Thursday, January 09, 2014

Contrary to what peaceniks claimed, battles still rage in Iraq, and that in the absence of an "occupation" by foreign troops

It‘s been two years since Americans troops departed Iraq 
writes Benny Huang who served a tour in Iraq
and the nation is still burning. The yearly death toll has been calculated and it’s nothing short of horrifying. In total, 7,818 civilians and 1,050 members of the security forces lost their lives in 2013, making it the most violent in five years.

The nearly nine year war our military fought in Iraq is now fading away in our national rear-view mirror. Our boys and girls are no longer in that oily third world hell hole and we’re glad for it. Most of us, I suspect, would rather not ponder too long a war that so deeply divided this nation. So we just don’t talk about it.

Though Americans have shifted their attention away from Iraq, the country is still roiling with car bombs and drive-by shootings. Our news media no longer covers it in horrific detail but it’s still happening.

At the risk of sounding insensitive or smug, there’s something I have to get off of my chest: I told you so.

Removing American soldiers from the equation did nothing to reduce violence. To the contrary, the infusion of troops during the surge was what brought violence down to manageable levels. Since leaving, those numbers have crept up again. 

The conventional wisdom concerning the insurgency in Iraq was that it would dry up as soon as our troops left. The insurgents were, after all, merely fighting to evict foreign occupiers from their homeland.

There are a number of problems with this analysis. The first is that the Iraqi insurgency wasn’t entirely Iraqi by nationality. Although it was impossible to determine the exact proportion of foreign fighters, there were indicators. Nearly all of al-Qaeda’s top leadership in Iraq was non-Iraqi, including the Egyptian kingpin Abu Musab al-Zarqawi. Ninety percent of suicide bombers were non-Iraqi. This was not an entirely homegrown movement designed to get foreign invaders out of “their” country.

 … Apparently our presence was not the only reason they were fighting. If that were the case there would be no more bloodshed in Iraq two years after final American withdrawal.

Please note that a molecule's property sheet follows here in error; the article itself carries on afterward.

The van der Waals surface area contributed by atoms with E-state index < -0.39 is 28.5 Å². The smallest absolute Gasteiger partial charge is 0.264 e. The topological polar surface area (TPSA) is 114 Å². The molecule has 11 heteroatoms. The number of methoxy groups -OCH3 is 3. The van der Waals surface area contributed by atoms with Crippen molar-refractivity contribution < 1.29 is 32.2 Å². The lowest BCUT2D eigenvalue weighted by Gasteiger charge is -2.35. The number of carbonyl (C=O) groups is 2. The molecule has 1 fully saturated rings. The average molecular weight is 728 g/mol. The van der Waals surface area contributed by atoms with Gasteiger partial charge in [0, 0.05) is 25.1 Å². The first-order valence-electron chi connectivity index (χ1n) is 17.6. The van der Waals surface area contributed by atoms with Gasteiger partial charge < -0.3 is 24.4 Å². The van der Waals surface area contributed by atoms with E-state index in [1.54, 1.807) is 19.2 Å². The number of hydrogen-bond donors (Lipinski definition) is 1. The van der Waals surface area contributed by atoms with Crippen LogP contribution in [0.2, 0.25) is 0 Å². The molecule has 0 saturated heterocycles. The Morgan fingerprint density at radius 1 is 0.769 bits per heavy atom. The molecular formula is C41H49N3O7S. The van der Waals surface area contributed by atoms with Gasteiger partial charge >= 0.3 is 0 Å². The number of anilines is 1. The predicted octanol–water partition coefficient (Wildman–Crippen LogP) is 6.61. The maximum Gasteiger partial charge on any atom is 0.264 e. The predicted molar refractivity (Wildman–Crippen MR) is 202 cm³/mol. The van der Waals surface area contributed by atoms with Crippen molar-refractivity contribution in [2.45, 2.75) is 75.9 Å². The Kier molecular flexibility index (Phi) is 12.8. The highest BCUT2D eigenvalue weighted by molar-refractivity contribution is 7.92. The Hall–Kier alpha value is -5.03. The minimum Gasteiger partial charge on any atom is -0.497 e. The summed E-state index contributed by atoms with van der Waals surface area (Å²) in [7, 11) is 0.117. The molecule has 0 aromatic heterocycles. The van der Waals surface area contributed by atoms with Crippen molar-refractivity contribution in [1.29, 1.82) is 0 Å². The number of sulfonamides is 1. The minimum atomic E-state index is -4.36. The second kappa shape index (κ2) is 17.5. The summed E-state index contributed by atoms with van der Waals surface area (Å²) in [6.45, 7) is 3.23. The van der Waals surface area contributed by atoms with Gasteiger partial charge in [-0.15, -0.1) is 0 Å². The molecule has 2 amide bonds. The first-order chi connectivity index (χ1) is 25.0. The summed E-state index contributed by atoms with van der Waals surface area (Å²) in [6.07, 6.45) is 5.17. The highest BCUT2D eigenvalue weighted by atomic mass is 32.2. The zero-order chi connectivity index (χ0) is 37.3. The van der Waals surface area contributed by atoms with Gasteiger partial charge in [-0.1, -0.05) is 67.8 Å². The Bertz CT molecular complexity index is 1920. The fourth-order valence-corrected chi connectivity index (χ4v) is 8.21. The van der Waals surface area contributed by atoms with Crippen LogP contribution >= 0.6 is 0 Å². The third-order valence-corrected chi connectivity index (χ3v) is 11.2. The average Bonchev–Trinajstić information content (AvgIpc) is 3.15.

The facile thinking of eight years ago predicted peace in Iraq as soon as coalition forces departed. The party line was that America brought war to Iraq and war would continue until America decided to end it. The faster we came home the faster the bleeding would stop.

William Pfaff, writing at the Korea Herald, summed up that school of thought particularly well. “The insurgents are fighting because of the occupation, and the occupation forces are fighting because there is resistance.” … Fred Kaplan, liberal puke at Slate Magazine, the preferred internet news source of liberal pukes everywhere, sounded a similar sentiment. …

The occupation is gone. What are they “insurging” against now? Could it be that achieving the first step in their plan—expelling the coalition—only emboldened them to push on toward their ultimate goals?

No single concept animated the anti-Iraq War movement more than the assumption that our presence is what made Iraq a hostile place. This assumption framed the entire debate. Those who wanted to beat a hasty retreat counted themselves as peaceniks while portraying their opponents as war-mongers. They seemed incapable of understanding that we all wanted peace. Simply leaving however, was no guarantee that peace would automatically bloom across Iraq.

Time has demonstrated that the insurgency did not merely exist to battle us. Our fighting men and women have gone home and there is still no peace to be found between the Tigris and the Euphrates. I could have predicted that eight years ago. I did predict it eight years ago, in fact. I knew that all things come to an end, even occupations. One day the coalition would leave and the people they were trying to counter would just keep on fighting. Nothing would change in Iraq unless we defeated those forces, which we obviously failed to do.

In that regard, I was prescient. But in another way, I was naïve in my expectations. I mistakenly believed that once people saw the folly of the anti-Iraq War’s central premise—that the insurgency only existed because our troops were there—that they would entertain earnest second thoughts. People might begin to understand that their friends and neighbors who argued in favor of the Iraq War were not doing so because they hated peace or anything as juvenile as that. Who hates peace? They argued in favor of the Iraq War because defeating the bad guys was the best way to achieve peace.

 In the end, we handed the baton to the Iraqis, of which I am glad. It’s their fight now. Let’s not forget, however, that a fight still exists even in the absence of a foreign occupation.